This does not mean, as DeMarce has also suggested, that I believe that the Pamunkey Indians or the Cherokees or any other tribal group are simply Melungeons. On the contrary, I believe instead that these Melungeons (i.e., Turks, Portuguese, Berbers, etc.) were accepted into the tribes and became part of the tribal structure, thus creating kinships between the various groups. And that in this sense their cultures merged to some degree. Which is not difficult to imagine, especially since Turks are themselves Central Asians – that is, literal cousins to the Native Americans!

In this regard, I believe that this broad Melungeon admixture into the tribes does not lessen the “Native American” component, as DeMarce assumes, but instead replaces at least some of what historians have traditionally considered simple white and black admixture with Melungeon admixture (again, Turk, Portuguese, Spanish, Berber, etc.).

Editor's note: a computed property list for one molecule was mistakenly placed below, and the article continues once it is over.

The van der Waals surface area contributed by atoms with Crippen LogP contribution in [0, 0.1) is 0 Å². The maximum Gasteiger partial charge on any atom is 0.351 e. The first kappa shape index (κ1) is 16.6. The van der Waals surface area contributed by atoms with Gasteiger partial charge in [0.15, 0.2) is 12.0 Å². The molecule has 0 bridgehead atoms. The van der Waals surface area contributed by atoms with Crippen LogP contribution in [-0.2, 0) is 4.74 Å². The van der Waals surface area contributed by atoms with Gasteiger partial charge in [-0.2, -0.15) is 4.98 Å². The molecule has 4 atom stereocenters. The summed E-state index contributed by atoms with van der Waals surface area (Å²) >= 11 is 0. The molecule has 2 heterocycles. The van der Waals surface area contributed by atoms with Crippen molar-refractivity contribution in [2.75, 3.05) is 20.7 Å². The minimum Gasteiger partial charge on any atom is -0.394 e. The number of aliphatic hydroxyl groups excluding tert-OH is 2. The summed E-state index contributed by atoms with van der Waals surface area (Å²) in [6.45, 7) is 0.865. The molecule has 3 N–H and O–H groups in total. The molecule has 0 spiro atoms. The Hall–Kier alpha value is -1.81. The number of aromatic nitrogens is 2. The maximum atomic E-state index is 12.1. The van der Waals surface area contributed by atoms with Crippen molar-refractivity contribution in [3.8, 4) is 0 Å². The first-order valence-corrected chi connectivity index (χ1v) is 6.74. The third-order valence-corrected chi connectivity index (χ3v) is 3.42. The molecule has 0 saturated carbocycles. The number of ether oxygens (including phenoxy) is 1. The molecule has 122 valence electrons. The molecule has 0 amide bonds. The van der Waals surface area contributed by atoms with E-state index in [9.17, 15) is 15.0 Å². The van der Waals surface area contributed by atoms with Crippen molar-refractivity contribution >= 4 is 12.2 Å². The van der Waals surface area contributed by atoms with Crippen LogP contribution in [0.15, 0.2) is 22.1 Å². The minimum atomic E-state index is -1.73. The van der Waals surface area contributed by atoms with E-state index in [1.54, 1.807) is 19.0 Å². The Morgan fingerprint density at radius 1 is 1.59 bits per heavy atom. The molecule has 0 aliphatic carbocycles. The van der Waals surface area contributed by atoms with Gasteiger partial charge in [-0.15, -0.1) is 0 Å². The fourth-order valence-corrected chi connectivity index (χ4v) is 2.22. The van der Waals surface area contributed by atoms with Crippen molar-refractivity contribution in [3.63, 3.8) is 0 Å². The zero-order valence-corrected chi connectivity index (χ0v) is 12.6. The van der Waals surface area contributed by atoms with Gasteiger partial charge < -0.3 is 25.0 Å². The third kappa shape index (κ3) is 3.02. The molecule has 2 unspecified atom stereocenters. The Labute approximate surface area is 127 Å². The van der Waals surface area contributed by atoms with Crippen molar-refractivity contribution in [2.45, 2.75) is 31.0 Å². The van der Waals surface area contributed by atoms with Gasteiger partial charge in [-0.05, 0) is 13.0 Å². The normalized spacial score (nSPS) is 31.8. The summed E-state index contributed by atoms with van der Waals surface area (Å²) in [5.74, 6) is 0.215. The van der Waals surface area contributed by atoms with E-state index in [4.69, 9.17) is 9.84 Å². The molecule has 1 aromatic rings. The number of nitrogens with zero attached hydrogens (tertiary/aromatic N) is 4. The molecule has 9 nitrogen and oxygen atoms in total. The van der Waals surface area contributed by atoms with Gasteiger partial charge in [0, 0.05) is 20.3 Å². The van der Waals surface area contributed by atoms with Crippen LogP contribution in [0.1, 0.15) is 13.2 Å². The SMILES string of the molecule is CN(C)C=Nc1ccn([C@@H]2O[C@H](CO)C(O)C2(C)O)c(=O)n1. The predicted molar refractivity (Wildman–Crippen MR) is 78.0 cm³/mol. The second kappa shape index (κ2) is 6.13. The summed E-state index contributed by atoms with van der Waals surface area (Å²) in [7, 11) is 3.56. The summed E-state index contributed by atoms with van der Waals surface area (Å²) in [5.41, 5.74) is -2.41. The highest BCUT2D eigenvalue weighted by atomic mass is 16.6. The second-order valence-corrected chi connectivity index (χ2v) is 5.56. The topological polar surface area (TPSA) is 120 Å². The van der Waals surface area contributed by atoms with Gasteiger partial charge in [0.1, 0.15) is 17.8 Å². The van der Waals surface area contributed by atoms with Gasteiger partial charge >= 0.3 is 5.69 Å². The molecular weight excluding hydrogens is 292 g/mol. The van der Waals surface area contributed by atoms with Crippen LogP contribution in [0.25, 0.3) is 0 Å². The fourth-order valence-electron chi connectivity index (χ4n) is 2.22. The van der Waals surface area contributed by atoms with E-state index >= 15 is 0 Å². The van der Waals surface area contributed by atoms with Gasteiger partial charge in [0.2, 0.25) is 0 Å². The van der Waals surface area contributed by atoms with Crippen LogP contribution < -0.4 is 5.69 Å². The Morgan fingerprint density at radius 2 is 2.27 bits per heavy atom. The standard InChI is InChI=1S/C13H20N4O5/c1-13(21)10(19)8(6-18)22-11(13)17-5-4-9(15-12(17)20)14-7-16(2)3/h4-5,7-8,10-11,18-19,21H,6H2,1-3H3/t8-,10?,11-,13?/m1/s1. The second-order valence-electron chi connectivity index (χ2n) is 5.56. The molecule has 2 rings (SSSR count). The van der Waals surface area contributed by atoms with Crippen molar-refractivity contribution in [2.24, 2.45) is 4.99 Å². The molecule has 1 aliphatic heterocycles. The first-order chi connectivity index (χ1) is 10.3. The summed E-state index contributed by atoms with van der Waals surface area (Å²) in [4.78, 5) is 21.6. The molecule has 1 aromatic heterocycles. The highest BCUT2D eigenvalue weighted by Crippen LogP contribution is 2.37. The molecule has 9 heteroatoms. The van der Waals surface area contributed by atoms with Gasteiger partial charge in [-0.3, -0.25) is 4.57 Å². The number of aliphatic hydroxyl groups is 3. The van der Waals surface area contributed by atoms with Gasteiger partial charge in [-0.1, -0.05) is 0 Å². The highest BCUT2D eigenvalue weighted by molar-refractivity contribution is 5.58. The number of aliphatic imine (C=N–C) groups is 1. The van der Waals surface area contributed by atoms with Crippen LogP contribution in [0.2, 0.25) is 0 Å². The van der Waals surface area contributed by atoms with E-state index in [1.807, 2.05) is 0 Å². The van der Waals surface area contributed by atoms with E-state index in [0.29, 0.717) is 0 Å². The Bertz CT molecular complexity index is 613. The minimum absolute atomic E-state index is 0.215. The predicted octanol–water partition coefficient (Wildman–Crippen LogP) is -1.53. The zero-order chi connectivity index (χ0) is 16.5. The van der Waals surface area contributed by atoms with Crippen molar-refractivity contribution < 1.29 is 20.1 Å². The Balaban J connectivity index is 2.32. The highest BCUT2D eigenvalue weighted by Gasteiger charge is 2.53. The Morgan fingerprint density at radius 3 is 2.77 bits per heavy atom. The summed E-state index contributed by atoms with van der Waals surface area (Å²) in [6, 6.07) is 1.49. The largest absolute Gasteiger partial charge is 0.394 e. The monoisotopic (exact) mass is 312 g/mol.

Finally, I remain mystified by DeMarce’s view that expanding the definition of Melungeon renders it “meaningless.” I take the opposite viewpoint. The truth is that the population was and is much broader, and that this very inclusiveness renders the term far more meaningful, as opposed to meaningless. We have here a story that can literally relate millions of Americans in a way they never deemed – or dreamed – possible. The potential for improving race and ethnic relations in our country is incredible. If a population must be small and isolated to have meaning for DeMarce, then I’m certain she is indeed disappointed in my viewpoints. And they remain unchanged. There were – and still are – a lot of Melungeons, whatever they call themselves.